Premier Colin Barnett believes West Australians are grumpy with his Government after a luckless period in which "relatively insignificant" issues have accumulated to cause him political headaches.
And he is annoyed about his "Emperor" tag, saying it was "disrespectful" to the office of the Premier and "belittled" WA on the international stage.
Mr Barnett, who will meet Prime Minister Tony Abbott and his Japanese counterpart Shinzo Abe in the Pilbara today, made the comments yesterday during what he termed a "warts-and-all assessment" of the state of politics to the 500 Club, the influential business group that supports the Liberal Party.
"I think it's fair to say in the community there is a fair degree of grumpiness at the moment," he said.
"When you're in a second term, issues that might seem to be relatively insignificant add up. They are cumulative.
"We've got grumpy pensioners over pension concessions and entitlements, a number of grumpy people over the price of housing or the cost of living. We've got people grumpy over sharks. We've got people grumpy over MP pay rises, even though they were broadly inflation, but that doesn't seem to matter."
Mr Barnett acknowledged the Liberal brand was "a little diminished. It's not at the high it was a year ago".
He also gave his firmest comments yet on the future leadership of the party, indicating that he had made it crystal clear to his colleagues that every ministerial position - including his own as Premier - should be definitively resolved one year out from the next election, set for March 2017.
The comments mean that if Mr Barnett remains Premier after March 2016, he intends to lead the party to the next election.
The date also presumably looms for his deputy Kim Hames, who has indicated he intends to retire in 2017, to stand down from Cabinet.
Dr Hames told _The West Australian _ last week he loved being Health Minister and had no plans to stand down.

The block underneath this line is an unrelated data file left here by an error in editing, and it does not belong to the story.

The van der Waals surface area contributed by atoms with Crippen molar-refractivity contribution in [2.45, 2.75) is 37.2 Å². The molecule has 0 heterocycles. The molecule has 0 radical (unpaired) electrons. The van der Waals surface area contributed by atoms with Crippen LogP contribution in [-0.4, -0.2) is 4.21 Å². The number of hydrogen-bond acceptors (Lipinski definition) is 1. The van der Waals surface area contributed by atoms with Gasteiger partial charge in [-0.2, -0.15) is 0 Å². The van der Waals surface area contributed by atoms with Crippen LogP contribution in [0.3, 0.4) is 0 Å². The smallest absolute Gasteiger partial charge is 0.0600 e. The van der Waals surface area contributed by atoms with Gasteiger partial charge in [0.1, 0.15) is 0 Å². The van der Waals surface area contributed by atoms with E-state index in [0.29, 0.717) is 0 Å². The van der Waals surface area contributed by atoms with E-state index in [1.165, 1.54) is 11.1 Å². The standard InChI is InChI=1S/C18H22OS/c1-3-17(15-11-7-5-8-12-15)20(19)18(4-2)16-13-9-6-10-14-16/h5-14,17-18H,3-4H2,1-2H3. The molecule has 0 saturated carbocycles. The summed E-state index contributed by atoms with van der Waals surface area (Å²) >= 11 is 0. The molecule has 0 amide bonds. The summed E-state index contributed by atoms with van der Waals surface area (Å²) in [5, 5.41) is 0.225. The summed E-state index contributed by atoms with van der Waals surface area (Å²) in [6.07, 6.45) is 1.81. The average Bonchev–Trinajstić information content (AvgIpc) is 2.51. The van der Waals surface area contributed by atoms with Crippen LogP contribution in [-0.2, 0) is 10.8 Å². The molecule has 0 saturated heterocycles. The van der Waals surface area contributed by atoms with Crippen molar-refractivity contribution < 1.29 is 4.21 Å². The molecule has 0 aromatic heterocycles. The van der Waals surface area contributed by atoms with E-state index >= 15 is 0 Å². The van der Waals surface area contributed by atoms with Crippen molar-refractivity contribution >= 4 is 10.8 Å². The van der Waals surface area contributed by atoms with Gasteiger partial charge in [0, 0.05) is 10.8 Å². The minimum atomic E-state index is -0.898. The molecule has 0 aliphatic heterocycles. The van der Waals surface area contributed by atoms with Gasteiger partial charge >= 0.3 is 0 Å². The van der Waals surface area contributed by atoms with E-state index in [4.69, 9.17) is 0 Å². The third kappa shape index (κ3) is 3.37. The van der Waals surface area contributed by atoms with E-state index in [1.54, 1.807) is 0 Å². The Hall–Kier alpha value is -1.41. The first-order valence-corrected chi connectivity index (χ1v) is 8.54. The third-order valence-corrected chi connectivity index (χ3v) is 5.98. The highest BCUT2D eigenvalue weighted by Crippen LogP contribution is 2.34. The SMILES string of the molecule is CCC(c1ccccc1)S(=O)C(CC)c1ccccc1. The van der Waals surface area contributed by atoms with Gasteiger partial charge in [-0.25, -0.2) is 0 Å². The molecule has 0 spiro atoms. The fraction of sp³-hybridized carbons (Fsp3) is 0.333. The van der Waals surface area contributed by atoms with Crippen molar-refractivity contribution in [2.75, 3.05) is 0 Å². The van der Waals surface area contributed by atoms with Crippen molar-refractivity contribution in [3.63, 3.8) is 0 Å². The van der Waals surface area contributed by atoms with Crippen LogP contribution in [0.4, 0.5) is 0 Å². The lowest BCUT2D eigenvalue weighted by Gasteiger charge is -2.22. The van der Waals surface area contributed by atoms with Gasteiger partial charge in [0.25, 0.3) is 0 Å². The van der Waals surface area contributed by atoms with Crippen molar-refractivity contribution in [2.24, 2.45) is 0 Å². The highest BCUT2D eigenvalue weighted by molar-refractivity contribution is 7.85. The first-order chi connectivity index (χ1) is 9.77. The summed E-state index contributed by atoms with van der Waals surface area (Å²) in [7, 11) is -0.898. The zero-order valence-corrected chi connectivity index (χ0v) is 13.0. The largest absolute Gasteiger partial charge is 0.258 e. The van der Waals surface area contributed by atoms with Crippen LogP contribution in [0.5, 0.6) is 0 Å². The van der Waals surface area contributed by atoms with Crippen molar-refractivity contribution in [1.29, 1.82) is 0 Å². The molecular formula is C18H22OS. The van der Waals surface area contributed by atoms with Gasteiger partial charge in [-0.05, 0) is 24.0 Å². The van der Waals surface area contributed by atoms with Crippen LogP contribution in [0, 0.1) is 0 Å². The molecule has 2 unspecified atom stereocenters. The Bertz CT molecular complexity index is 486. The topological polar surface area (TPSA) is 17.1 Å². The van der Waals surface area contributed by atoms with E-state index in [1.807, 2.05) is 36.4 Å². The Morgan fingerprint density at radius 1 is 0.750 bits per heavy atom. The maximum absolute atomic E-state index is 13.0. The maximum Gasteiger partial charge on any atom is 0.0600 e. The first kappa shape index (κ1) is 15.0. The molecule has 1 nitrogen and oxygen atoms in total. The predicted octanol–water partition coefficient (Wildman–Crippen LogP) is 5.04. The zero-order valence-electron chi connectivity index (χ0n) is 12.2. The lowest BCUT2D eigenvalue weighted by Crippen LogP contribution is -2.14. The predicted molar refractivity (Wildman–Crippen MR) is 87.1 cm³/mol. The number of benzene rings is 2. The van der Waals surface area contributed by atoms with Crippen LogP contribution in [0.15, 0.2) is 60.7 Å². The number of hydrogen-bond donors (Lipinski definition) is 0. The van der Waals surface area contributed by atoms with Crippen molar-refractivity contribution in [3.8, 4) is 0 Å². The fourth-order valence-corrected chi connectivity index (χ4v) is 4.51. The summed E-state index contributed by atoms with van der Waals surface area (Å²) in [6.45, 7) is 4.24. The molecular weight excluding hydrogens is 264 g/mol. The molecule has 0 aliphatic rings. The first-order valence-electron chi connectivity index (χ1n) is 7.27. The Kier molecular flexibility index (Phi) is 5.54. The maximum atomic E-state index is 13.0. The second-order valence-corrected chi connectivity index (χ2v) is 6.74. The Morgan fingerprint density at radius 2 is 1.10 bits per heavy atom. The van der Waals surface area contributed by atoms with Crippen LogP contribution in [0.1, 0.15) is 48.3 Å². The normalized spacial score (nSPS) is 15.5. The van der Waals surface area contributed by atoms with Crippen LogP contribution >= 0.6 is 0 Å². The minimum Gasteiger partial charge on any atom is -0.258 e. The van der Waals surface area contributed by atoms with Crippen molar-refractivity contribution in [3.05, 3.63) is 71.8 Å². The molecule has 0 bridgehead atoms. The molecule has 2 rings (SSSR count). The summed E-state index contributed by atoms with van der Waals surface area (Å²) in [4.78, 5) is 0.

"I've told my colleagues that I will want and I will expect that the Cabinet team will be in place approximately a year out from the election, including the leadership," Mr Barnett said yesterday.
"If there is a matter of succession of leadership, that also will be in place. We will go in fully prepared (for the election)."
Mr Barnett said critics who accused the Government of lacking appetite for reform were "naive and misinformed". He cited slashing the backlog of mining approvals, deregulating trading hours and the $9 billion capital works program in health as evidence.
He said the Government had a strong team.
Labor, which needs a 9 per cent swing or nine seats, faced a "tough ask" to win power in 2017, and Mr Barnett said he was "confident, all going well, we will deliver a third term (victory)".
Opposition Leader Mark McGowan said last night that "Mr Barnett's comments show again just how out of touch he really is and that he has one eye on retirement".
Mr Barnett tackled head-on accusations from critics that he was running the State like an emperor. "Our opponents talk about broken promises: they're getting a bit of mileage on that," he said.
"They call me the Emperor. I can laugh, too, at a joke, and I've got a thick skin. But grow up, Western Australia.
"While it doesn't offend me personally, to use the term emperor to the Premier of WA is disrespectful to the position, not the person, and it belittles WA internationally.
"It's time to move on and display the sophistication, poise and confidence this State has."